We consider that the satellite has time period equal to earth's rotational period, because of equal magnitude of orbital velocity, if that is so, it's at rest relative to earth's rotational motion which carries along the atmosphere at the same velocity so there must have been no air resistance being acted upon the geostationary satellite.
closed as unclear what you're asking by John Rennie, M. Enns, Jon Custer, honeste_vivere, Qmechanic♦ Aug 25 '17 at 16:45
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If the satellite rotates the earth in 24 hours, then it is in a so called geostationary (or geosynchronous) orbit. Such an orbit is circular and has an altitude of nearly 36,000 km above the equator. There is very little atmosphere at that height.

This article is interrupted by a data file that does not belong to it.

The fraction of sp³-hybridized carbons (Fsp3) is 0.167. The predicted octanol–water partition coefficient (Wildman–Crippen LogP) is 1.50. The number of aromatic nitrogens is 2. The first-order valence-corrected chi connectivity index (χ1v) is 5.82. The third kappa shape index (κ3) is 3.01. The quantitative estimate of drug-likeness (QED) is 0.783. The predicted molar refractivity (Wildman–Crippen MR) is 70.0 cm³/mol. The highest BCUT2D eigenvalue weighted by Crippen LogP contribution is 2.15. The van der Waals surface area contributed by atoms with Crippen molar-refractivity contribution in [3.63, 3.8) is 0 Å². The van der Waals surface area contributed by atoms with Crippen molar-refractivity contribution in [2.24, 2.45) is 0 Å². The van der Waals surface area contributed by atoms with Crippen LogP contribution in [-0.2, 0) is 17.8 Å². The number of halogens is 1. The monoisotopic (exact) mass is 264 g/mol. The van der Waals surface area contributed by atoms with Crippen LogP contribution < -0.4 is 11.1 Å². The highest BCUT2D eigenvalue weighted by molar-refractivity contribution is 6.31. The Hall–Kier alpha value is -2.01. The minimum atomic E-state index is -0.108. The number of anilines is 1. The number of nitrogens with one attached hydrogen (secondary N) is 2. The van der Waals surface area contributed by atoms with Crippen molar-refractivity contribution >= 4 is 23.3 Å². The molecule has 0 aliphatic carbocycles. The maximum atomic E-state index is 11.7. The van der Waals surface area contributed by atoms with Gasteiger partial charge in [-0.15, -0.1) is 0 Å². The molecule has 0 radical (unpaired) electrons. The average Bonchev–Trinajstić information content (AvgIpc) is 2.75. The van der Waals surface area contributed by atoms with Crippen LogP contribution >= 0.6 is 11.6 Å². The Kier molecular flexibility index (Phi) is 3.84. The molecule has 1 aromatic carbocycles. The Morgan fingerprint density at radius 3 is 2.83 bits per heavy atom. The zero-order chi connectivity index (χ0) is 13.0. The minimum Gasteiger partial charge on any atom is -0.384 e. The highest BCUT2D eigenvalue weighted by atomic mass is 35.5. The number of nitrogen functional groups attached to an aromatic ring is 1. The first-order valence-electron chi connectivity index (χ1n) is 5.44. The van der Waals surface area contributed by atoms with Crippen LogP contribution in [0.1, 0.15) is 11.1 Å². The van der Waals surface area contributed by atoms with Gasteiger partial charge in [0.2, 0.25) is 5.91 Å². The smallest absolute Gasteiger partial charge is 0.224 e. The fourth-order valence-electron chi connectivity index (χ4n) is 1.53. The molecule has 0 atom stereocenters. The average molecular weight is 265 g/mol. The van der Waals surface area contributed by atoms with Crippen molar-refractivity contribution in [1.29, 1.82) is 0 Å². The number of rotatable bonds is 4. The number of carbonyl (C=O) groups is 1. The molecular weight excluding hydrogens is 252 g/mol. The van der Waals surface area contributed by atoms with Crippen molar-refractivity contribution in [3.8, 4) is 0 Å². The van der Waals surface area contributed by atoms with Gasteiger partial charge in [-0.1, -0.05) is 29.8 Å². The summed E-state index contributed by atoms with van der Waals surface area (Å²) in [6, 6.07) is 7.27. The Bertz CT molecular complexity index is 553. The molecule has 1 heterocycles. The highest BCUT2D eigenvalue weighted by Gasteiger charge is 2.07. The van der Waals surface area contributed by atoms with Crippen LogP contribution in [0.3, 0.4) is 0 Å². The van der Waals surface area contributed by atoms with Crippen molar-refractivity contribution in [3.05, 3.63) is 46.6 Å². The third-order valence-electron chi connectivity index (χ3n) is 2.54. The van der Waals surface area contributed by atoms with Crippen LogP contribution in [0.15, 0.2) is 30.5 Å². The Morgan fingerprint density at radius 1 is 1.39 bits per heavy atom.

More of an issue is the effects of lunar and solar gravity and the fact that the earth isn't an exact sphere. To counter these effects, orbital corrections are required periodically. The satellites have onboard propulsion systems to achieve this.